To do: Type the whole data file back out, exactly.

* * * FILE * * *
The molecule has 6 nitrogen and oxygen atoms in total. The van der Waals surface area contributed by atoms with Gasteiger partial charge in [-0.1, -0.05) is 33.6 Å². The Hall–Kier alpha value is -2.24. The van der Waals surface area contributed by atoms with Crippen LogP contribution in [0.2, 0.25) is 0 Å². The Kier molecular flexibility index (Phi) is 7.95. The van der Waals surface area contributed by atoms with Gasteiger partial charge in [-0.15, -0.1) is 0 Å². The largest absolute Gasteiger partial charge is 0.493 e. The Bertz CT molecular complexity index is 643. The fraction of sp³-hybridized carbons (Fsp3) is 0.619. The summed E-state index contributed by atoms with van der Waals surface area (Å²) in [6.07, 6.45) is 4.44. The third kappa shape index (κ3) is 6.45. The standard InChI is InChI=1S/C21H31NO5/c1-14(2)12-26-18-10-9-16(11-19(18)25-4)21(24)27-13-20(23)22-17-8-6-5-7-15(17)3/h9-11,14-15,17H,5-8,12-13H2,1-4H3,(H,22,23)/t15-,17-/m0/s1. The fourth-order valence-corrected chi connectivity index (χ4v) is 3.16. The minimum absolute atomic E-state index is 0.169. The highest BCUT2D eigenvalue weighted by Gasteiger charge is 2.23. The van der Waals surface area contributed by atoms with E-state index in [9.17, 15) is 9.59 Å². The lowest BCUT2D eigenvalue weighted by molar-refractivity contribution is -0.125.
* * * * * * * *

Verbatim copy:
The molecule has 6 nitrogen and oxygen atoms in total. The van der Waals surface area contributed by atoms with Gasteiger partial charge in [-0.1, -0.05) is 33.6 Å². The Hall–Kier alpha value is -2.24. The van der Waals surface area contributed by atoms with Crippen LogP contribution in [0.2, 0.25) is 0 Å². The Kier molecular flexibility index (Phi) is 7.95. The van der Waals surface area contributed by atoms with Gasteiger partial charge in [-0.15, -0.1) is 0 Å². The largest absolute Gasteiger partial charge is 0.493 e. The Bertz CT molecular complexity index is 643. The fraction of sp³-hybridized carbons (Fsp3) is 0.619. The summed E-state index contributed by atoms with van der Waals surface area (Å²) in [6.07, 6.45) is 4.44. The third kappa shape index (κ3) is 6.45. The standard InChI is InChI=1S/C21H31NO5/c1-14(2)12-26-18-10-9-16(11-19(18)25-4)21(24)27-13-20(23)22-17-8-6-5-7-15(17)3/h9-11,14-15,17H,5-8,12-13H2,1-4H3,(H,22,23)/t15-,17-/m0/s1. The fourth-order valence-corrected chi connectivity index (χ4v) is 3.16. The minimum absolute atomic E-state index is 0.169. The highest BCUT2D eigenvalue weighted by Gasteiger charge is 2.23. The van der Waals surface area contributed by atoms with E-state index in [9.17, 15) is 9.59 Å². The lowest BCUT2D eigenvalue weighted by molar-refractivity contribution is -0.125.